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Technical Paper

Evaluation of CarFit® Criteria Compliance and Knowledge of Seat Adjustment

2018-04-03
2018-01-1314
Improper fit in a vehicle will affect a driver’s ability to reach the steering wheel and pedals, view the roadway and instrument gauges, and allow vehicle safety features to protect the driver during a crash. CarFit® is a community outreach program to educate older drivers on proper “fit” within their personal vehicle. A subset of measurements from CarFit® were used to quantify the “fit” of 97 older drivers over 60 and 20 younger drivers, ages 30-39, in their personal vehicles. Binary, logistic regression was used to assess the likelihood of drivers meeting the CarFit® measurement criteria prior to and after CarFit® education. The results showed older drivers were five times more likely than younger drivers to meet the CarFit® criteria for line of sight above the steering wheel, suggesting that younger drivers would also benefit from CarFit® education.
Technical Paper

Understanding the Automotive Pedal Usage and Foot Movement Characteristics of Older Drivers

2018-04-03
2018-01-0495
This study was driven by the prevalence of older drivers’ overrepresentation in crashes caused by pedal application errors. Previous research has shown tasks prone to pedal errors, which include emergency braking, parking lot maneuvers and reaching out of the driver’s window. However, pedal usage characteristics of older drivers while performing on-road driving tasks are unknown. The objective of this research was to understand pedal usage characteristics of older drivers during on-road driving tasks in an instrumented vehicle. Twenty-six drivers over the age of 60 completed 10 stopping tasks as the baseline for stopping performance, a startle-braking task, two forward parking tasks and two reaching out of the vehicle tasks. Results for this instrumented vehicle study showed significantly positive correlations between stature and the percent of foot pivoting, and between shoe length and percent of foot pivoting in the baseline stopping tasks.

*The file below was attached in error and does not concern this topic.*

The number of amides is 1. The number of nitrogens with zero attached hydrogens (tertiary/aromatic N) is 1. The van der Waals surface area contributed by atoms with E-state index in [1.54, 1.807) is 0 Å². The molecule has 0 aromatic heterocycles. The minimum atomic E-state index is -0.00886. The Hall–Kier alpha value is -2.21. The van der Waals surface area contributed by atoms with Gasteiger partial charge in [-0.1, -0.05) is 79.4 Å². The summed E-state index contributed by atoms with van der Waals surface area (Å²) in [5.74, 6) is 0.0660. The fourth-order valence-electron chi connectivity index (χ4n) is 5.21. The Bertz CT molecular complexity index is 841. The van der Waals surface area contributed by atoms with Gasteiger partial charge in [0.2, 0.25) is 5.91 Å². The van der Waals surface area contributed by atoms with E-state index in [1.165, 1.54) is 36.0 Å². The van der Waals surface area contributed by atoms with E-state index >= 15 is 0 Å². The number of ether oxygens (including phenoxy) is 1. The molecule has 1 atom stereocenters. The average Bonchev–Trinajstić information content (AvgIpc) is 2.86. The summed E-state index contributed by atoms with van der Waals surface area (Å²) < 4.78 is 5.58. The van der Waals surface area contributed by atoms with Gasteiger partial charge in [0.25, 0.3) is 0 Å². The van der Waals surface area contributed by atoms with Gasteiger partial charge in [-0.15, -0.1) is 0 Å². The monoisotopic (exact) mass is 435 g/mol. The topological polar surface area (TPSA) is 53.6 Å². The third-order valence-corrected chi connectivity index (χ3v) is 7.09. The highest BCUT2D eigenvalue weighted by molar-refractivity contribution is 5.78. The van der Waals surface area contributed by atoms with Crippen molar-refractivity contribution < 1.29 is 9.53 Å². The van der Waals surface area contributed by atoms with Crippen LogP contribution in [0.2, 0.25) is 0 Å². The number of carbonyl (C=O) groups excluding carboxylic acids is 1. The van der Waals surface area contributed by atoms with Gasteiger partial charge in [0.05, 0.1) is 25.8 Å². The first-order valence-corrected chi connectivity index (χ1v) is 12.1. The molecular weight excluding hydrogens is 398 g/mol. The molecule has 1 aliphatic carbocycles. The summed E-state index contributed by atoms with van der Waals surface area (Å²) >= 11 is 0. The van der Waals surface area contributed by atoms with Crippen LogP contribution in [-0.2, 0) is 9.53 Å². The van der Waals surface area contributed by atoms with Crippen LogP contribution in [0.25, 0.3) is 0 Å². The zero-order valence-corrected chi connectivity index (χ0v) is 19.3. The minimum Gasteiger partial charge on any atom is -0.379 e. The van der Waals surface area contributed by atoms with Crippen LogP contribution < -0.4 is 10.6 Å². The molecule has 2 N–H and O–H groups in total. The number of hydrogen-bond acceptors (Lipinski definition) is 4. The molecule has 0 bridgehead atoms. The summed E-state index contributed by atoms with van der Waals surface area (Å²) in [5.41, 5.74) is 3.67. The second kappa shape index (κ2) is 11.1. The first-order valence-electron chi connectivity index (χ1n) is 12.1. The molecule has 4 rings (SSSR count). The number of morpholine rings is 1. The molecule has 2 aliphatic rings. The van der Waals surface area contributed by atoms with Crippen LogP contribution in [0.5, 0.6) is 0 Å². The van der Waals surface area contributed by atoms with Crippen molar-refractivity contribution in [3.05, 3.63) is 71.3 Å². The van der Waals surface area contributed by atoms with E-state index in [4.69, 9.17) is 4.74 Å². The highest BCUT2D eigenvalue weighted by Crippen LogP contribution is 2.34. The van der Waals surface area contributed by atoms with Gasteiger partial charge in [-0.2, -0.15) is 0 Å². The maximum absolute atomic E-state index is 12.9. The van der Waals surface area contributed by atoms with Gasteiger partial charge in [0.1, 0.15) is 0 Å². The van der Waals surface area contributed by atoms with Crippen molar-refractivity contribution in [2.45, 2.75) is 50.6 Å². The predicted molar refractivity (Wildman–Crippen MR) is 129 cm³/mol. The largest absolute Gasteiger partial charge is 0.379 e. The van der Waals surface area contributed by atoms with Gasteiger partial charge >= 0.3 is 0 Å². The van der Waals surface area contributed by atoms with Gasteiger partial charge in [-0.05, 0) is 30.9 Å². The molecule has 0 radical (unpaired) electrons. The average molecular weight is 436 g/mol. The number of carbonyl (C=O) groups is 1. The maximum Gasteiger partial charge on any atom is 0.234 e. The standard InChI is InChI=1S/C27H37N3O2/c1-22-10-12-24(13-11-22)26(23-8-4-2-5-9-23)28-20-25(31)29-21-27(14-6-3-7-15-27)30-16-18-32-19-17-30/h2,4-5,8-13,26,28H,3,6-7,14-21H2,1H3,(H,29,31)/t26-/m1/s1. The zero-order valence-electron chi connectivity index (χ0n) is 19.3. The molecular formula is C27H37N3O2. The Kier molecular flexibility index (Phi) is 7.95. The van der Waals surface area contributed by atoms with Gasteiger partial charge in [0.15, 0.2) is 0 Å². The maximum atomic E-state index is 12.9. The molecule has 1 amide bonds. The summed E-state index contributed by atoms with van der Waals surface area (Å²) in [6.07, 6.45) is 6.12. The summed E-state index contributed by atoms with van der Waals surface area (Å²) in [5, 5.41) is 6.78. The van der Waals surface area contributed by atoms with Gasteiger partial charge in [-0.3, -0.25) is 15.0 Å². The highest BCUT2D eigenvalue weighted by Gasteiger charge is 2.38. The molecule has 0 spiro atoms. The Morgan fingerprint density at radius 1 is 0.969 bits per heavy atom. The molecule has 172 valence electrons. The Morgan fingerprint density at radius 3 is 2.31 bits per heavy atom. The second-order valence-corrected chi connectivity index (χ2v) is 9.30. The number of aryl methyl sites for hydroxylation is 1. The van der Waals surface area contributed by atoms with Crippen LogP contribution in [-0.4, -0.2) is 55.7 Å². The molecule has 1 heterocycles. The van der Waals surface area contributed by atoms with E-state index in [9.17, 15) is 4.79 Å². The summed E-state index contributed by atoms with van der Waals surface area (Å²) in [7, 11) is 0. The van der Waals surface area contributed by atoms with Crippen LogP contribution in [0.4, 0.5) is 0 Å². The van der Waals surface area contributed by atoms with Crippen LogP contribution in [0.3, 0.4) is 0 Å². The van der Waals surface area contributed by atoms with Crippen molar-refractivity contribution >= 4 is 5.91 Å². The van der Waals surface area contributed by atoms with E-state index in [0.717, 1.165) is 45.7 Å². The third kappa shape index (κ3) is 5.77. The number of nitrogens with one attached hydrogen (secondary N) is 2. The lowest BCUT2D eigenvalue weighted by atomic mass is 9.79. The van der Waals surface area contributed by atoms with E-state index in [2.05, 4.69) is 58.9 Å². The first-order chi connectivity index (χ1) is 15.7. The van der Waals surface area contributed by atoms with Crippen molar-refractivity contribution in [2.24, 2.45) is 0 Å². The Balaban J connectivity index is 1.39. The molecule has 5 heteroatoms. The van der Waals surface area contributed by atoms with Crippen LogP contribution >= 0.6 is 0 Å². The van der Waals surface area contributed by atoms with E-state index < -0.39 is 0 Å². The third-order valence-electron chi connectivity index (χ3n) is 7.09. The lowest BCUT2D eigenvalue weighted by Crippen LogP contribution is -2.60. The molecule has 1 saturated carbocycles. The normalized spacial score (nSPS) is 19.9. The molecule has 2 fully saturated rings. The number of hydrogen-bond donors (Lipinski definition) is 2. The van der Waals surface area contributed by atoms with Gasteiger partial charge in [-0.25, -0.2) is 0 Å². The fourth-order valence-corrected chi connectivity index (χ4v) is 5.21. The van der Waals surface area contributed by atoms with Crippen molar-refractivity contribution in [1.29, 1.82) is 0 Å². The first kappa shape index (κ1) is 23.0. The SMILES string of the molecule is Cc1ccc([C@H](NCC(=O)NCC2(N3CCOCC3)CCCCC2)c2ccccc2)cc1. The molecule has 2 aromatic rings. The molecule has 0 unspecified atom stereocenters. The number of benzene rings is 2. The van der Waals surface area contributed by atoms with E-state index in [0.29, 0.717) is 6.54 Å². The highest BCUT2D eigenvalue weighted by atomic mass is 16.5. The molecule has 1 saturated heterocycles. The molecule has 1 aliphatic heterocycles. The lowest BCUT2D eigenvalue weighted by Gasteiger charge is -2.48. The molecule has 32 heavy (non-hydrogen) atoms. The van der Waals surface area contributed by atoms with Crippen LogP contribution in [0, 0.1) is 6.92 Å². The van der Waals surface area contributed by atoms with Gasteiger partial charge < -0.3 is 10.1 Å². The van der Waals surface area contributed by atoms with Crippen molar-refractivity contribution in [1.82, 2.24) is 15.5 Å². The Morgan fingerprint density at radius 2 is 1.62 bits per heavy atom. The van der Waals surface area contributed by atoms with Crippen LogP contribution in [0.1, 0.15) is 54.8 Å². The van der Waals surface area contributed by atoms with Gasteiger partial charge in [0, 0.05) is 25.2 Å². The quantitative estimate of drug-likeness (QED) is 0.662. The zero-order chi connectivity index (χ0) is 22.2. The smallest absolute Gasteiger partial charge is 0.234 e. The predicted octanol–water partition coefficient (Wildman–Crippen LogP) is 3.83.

Technical Paper

Conceptualization and Implementation of a Scalable Powertrain, Modular Energy Storage and an Alternative Cooling System on a Student Concept Vehicle

2018-04-03
2018-01-1185
The Deep Orange program immerses automotive engineering students into the world of an OEM as part of their 2-year graduate education. In support of developing the program’s seventh vehicle concept, the students studied the sponsoring brand essence, conducted market research, and made a heuristic assessment of competitor vehicles. The upfront research lead to the definition of target customers and setting vehicle level targets that were broken down into requirements to develop various vehicle sub-systems. The powertrain team was challenged to develop a scalable propulsion concept enabled by a common vehicle architecture that allowed future customers to select (at the point of purchase) among various levels of electrification best suiting their needs and personal desires. Four different configurations were identified and developed: all-electric, two plug-in hybrid electric configurations, and an internal combustion engine only.
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